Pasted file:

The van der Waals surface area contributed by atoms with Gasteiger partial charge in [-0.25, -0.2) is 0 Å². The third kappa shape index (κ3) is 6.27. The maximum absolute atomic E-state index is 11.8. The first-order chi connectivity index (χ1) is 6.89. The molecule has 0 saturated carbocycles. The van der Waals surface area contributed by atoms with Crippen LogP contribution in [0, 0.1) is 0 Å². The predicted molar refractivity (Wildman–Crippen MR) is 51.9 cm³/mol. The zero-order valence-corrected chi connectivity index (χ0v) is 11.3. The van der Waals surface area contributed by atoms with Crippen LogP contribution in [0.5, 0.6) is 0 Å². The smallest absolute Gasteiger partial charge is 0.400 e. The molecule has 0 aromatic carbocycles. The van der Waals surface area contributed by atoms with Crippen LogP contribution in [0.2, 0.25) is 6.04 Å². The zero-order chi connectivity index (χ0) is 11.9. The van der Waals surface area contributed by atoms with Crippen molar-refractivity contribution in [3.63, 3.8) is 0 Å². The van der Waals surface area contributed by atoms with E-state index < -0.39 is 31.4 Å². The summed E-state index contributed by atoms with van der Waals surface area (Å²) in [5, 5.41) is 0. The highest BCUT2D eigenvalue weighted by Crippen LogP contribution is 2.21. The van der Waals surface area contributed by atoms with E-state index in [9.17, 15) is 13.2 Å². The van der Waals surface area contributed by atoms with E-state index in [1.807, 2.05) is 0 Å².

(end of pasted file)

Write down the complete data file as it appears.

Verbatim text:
The van der Waals surface area contributed by atoms with Gasteiger partial charge in [-0.25, -0.2) is 0 Å². The third kappa shape index (κ3) is 6.27. The maximum absolute atomic E-state index is 11.8. The first-order chi connectivity index (χ1) is 6.89. The molecule has 0 saturated carbocycles. The van der Waals surface area contributed by atoms with Crippen LogP contribution in [0, 0.1) is 0 Å². The predicted molar refractivity (Wildman–Crippen MR) is 51.9 cm³/mol. The zero-order valence-corrected chi connectivity index (χ0v) is 11.3. The van der Waals surface area contributed by atoms with Crippen LogP contribution in [0.5, 0.6) is 0 Å². The smallest absolute Gasteiger partial charge is 0.400 e. The molecule has 0 aromatic carbocycles. The van der Waals surface area contributed by atoms with Crippen LogP contribution in [0.2, 0.25) is 6.04 Å². The zero-order chi connectivity index (χ0) is 11.9. The van der Waals surface area contributed by atoms with Crippen molar-refractivity contribution in [3.63, 3.8) is 0 Å². The van der Waals surface area contributed by atoms with E-state index < -0.39 is 31.4 Å². The summed E-state index contributed by atoms with van der Waals surface area (Å²) in [5, 5.41) is 0. The highest BCUT2D eigenvalue weighted by Crippen LogP contribution is 2.21. The van der Waals surface area contributed by atoms with E-state index in [9.17, 15) is 13.2 Å². The van der Waals surface area contributed by atoms with E-state index in [1.807, 2.05) is 0 Å².